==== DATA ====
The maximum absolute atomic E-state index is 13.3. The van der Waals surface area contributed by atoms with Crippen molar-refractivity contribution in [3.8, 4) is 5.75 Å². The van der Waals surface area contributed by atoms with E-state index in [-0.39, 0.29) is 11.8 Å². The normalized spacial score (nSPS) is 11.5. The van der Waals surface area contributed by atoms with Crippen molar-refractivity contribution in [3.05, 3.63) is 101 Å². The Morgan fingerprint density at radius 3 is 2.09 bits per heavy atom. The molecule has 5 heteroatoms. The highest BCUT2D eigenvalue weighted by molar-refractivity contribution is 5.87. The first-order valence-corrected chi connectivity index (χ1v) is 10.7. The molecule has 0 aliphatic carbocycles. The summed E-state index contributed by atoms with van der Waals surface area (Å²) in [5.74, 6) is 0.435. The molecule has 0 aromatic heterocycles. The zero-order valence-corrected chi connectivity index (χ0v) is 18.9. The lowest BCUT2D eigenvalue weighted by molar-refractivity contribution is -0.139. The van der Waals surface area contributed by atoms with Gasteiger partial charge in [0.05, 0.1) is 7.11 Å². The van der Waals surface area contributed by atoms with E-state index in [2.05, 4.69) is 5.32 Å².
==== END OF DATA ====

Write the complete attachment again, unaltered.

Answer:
The maximum absolute atomic E-state index is 13.3. The van der Waals surface area contributed by atoms with Crippen molar-refractivity contribution in [3.8, 4) is 5.75 Å². The van der Waals surface area contributed by atoms with E-state index in [-0.39, 0.29) is 11.8 Å². The normalized spacial score (nSPS) is 11.5. The van der Waals surface area contributed by atoms with Crippen molar-refractivity contribution in [3.05, 3.63) is 101 Å². The Morgan fingerprint density at radius 3 is 2.09 bits per heavy atom. The molecule has 5 heteroatoms. The highest BCUT2D eigenvalue weighted by molar-refractivity contribution is 5.87. The first-order valence-corrected chi connectivity index (χ1v) is 10.7. The molecule has 0 aliphatic carbocycles. The summed E-state index contributed by atoms with van der Waals surface area (Å²) in [5.74, 6) is 0.435. The molecule has 0 aromatic heterocycles. The zero-order valence-corrected chi connectivity index (χ0v) is 18.9. The lowest BCUT2D eigenvalue weighted by molar-refractivity contribution is -0.139. The van der Waals surface area contributed by atoms with Gasteiger partial charge in [0.05, 0.1) is 7.11 Å². The van der Waals surface area contributed by atoms with E-state index in [2.05, 4.69) is 5.32 Å².